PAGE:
AIDS Crisis Control in Uganda: The Use of HAART

by Dorothy J. N. Kalanzi

Description

A study of nine countries in sub-Saharan Africa reported an HIV prevalence rate of about three times higher for females as opposed to males ages 15–24. The most affected population groups, especially in terms of age and gender, raise public health concerns, one of which is the potential of passing the virus from mother to child during childbirth. Global surveillance statistics show that 1,200 children under age 15 were being infected daily with the virus in 2008 alone, of which 90% lived in resource-constrained nations such as those of sub-Saharan Africa.

Despite such an aggravated attack of AIDS on the world population, there have been remarkable innovations in the successful control and treatment of AIDS. the introduction and to a greater extent the successful implementation of highly active antiretroviral therapy (HAART) have exonerated those infected with the virus from an AIDS-related automatic death sentence to healthier and extended longevity—if they adhere to medication regimens as well as to healthy lifestyles that reduce the risk of HIV infection, such as abstinence from sex, having only one sex partner, or the regular use of condoms. On the contrary, HAART adherence failure and unsafe sexual practices may undermine public health efforts to control HIV/AIDS morbidity and mortality. This may be particularly true in low-income nations such as those in sub-Saharan Africa, many of which have seen increasing access to HAART since the beginning of the millennium. As elaborated later, this study explores HAART adherence and the effect of anti-HIV drugs on individuals suffering from HIV/AIDS in Uganda.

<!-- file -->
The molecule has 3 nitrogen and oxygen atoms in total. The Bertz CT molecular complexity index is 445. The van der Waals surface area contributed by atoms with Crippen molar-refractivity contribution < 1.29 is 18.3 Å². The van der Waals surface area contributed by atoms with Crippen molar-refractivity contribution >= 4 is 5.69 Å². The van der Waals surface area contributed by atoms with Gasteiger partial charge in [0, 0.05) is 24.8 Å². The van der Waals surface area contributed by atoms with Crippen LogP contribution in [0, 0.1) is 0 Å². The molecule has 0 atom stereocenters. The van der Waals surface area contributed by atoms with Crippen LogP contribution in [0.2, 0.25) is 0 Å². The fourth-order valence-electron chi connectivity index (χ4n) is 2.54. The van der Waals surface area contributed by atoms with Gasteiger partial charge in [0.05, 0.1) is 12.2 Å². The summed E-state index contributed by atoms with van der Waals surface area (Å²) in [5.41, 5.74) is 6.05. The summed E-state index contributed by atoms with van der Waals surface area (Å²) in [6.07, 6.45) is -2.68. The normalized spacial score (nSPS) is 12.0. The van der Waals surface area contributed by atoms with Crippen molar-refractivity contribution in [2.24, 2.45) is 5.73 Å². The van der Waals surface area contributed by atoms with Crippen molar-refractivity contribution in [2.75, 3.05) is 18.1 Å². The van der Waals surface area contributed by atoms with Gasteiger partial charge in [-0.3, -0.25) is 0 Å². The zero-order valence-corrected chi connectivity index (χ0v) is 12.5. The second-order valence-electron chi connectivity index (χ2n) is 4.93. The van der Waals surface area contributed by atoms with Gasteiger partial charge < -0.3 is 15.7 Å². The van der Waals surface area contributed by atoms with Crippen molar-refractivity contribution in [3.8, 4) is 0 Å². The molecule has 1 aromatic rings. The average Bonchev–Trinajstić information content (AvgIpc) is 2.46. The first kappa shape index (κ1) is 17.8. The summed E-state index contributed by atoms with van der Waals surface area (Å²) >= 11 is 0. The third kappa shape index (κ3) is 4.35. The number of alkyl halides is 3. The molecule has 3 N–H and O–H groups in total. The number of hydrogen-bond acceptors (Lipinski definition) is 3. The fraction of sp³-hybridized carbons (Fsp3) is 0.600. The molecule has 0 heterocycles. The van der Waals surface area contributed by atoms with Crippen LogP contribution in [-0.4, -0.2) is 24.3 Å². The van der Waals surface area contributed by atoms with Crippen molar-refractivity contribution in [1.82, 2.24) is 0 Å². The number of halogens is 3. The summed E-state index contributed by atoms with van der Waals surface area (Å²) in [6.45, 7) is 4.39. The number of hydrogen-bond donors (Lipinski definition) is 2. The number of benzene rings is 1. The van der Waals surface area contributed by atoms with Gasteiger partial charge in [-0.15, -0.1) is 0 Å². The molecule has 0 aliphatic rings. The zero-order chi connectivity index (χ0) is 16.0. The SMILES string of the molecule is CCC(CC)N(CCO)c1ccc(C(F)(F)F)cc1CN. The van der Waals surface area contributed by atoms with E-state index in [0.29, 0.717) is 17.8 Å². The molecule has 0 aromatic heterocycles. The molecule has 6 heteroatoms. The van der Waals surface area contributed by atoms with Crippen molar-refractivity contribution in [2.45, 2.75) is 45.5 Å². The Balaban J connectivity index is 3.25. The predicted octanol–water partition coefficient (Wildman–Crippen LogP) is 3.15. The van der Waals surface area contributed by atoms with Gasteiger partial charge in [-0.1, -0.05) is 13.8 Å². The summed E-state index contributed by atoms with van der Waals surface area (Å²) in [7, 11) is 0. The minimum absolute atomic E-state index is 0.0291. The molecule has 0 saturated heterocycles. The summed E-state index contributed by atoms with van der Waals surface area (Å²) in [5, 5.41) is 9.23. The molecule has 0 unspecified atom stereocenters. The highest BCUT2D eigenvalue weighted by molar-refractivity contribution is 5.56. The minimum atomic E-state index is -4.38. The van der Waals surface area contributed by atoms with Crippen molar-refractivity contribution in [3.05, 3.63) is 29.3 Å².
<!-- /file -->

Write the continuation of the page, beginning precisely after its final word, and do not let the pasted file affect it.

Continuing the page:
The investigation of HAART adherence behavior and its effect on those under therapy in Uganda is important, especially because provision of HAART in low-income nations—such as those in sub-Saharan Africa, where many of the affected individuals are poverty stricken and possess little or no formal education—may result in negative public health implications, including those resulting from suboptimal adherence, such as drug resistance.

Of supreme importance, this study may assist in the formulation of strategies and policies that could enhance the effect of HAART and the quality of life for those with HIV/AIDS in developing nations such as Uganda.



 

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